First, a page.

It is highly recommended that you do your monthly reports and file your end-of-the-year returns, and that you do so on time.  Even if your business has had no movement, it’s essential that you report anyway and declare that there was no movement.  Failure to report will be met with a fine (multa).


Types of Income Tax

Chile Income Tax Act designates four categories of tax, according to the nature and position of the entity receiving the income:

  • First category tax (impuesto de primera categoria): tax on business revenue
  • Second category tax (impuesto único de segunda categoria): tax on personal income deriving from salary and other kinds of remuneration
  • Global complementary tax (impuesto global complementario): tax on other personal income for Chilean residents during the tax year.
  • Additional tax (impuesto adicional): income tax for non-residents


Further explanations of these types of income taxes, as well as rates, are given in the chapters “Taxes on Businesses” and “Taxes on Individuals.”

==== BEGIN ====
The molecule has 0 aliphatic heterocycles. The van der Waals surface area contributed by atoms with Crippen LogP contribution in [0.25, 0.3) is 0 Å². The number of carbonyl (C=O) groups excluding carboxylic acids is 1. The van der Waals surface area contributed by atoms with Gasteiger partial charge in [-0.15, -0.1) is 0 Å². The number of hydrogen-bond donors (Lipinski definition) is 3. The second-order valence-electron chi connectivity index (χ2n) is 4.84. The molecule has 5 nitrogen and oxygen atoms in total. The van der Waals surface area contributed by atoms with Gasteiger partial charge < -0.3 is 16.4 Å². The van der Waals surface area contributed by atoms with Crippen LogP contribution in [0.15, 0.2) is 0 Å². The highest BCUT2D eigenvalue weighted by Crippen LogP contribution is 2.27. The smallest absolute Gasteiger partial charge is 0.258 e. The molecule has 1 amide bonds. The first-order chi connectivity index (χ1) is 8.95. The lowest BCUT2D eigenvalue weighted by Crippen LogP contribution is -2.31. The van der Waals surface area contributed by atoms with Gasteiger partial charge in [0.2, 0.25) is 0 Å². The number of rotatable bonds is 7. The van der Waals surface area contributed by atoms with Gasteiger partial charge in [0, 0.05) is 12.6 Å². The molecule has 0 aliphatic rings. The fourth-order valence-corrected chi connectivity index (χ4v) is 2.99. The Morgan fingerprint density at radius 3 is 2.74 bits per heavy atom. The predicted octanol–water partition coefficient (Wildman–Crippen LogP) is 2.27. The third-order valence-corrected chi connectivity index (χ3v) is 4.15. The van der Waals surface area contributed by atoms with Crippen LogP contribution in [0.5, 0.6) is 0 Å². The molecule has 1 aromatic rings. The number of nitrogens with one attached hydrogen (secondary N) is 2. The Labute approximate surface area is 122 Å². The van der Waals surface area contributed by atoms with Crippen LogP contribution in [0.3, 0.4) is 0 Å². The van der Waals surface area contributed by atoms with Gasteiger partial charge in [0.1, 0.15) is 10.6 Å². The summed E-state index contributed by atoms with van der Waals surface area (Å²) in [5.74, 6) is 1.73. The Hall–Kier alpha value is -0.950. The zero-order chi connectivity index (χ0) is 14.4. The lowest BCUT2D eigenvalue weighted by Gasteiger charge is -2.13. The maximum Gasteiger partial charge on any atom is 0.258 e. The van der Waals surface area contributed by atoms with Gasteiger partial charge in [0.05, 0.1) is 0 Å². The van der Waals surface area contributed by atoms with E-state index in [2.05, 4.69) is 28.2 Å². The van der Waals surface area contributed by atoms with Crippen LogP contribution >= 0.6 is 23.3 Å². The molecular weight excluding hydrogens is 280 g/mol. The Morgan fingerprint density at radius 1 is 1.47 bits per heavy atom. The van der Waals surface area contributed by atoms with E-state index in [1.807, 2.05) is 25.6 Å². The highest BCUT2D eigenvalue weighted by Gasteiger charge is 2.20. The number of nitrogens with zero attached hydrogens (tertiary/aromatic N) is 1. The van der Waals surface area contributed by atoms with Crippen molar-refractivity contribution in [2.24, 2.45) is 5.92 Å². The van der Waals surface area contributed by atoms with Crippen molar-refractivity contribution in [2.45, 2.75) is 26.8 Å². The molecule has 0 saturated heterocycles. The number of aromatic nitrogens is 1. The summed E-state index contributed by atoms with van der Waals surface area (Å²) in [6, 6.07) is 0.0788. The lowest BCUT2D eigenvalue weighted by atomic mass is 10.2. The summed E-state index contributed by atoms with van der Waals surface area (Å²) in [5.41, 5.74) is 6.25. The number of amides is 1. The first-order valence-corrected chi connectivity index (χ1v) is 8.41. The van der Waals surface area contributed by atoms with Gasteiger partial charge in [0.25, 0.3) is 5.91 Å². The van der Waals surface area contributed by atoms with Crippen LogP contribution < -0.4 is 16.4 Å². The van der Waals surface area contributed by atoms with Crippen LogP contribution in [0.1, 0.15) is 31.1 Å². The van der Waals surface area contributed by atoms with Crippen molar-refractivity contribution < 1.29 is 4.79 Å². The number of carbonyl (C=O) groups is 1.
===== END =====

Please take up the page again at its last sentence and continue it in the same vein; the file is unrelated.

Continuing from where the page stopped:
Other Types of Taxes

In addition to income tax, businesses and individuals may be liable for the following taxes, all of which will be elaborated on in the following chapters:

  • IVA (impuesto al valor agregado, the Spanish-language acronym for value-added tax)
  • Municipal duty (patente municipal)
  • Stamp tax (impuesto de sellos)
  • Inheritance and gift tax
  • Real estate tax (impuesto territorial)
  • Sales tax on select goods
  • Special taxes on activity in select industries, including mining, agriculture, and transport


The UTM and UTA

One important idiosyncrasy of the Chilean tax system is that the basic monetary unit for payment is not the national currency (pesos), but two units of account called the unidad tributario mensual (UTM) and the unidad tributario anual (UTA).   The former is for monthly payments, the latter for annual.  Both taxes and fines are paid in UTMs or UTAs.

It is beyond the scope of this book to explain the UTM and UTA in detail but suffice it to say that they are standardized units of account that are continually adjusted to inflation.

You can check the current rates, as well as historical rates, at and